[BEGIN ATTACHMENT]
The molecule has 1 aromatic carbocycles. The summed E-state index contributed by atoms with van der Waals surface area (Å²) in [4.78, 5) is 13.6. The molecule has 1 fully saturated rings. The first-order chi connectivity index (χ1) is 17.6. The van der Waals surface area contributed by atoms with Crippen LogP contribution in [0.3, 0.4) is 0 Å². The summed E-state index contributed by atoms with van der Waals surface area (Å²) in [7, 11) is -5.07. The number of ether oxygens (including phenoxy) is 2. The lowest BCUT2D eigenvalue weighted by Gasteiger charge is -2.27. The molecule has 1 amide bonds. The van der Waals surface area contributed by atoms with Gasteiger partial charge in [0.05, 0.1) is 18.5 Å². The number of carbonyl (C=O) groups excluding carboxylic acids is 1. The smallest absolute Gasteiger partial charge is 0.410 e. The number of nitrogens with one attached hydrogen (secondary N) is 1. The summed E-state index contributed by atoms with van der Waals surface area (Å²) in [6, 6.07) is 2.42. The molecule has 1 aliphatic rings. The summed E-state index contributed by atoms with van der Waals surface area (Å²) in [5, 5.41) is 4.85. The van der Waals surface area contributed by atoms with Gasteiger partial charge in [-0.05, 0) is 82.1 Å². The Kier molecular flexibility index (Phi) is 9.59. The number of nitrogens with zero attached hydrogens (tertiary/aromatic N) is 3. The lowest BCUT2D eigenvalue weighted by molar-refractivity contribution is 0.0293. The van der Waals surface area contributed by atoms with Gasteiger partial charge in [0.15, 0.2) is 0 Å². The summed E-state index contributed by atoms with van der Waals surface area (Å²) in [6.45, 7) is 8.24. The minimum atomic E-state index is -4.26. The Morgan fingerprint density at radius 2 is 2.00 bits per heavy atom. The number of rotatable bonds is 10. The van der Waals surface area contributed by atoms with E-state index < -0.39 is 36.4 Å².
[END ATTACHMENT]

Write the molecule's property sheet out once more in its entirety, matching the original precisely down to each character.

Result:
The molecule has 1 aromatic carbocycles. The summed E-state index contributed by atoms with van der Waals surface area (Å²) in [4.78, 5) is 13.6. The molecule has 1 fully saturated rings. The first-order chi connectivity index (χ1) is 17.6. The van der Waals surface area contributed by atoms with Crippen LogP contribution in [0.3, 0.4) is 0 Å². The summed E-state index contributed by atoms with van der Waals surface area (Å²) in [7, 11) is -5.07. The number of ether oxygens (including phenoxy) is 2. The lowest BCUT2D eigenvalue weighted by Gasteiger charge is -2.27. The molecule has 1 amide bonds. The van der Waals surface area contributed by atoms with Gasteiger partial charge in [0.05, 0.1) is 18.5 Å². The number of carbonyl (C=O) groups excluding carboxylic acids is 1. The smallest absolute Gasteiger partial charge is 0.410 e. The number of nitrogens with one attached hydrogen (secondary N) is 1. The summed E-state index contributed by atoms with van der Waals surface area (Å²) in [6, 6.07) is 2.42. The molecule has 1 aliphatic rings. The summed E-state index contributed by atoms with van der Waals surface area (Å²) in [5, 5.41) is 4.85. The van der Waals surface area contributed by atoms with Gasteiger partial charge in [-0.05, 0) is 82.1 Å². The Kier molecular flexibility index (Phi) is 9.59. The number of nitrogens with zero attached hydrogens (tertiary/aromatic N) is 3. The lowest BCUT2D eigenvalue weighted by molar-refractivity contribution is 0.0293. The van der Waals surface area contributed by atoms with Gasteiger partial charge in [0.15, 0.2) is 0 Å². The summed E-state index contributed by atoms with van der Waals surface area (Å²) in [6.45, 7) is 8.24. The minimum atomic E-state index is -4.26. The Morgan fingerprint density at radius 2 is 2.00 bits per heavy atom. The number of rotatable bonds is 10. The van der Waals surface area contributed by atoms with E-state index < -0.39 is 36.4 Å².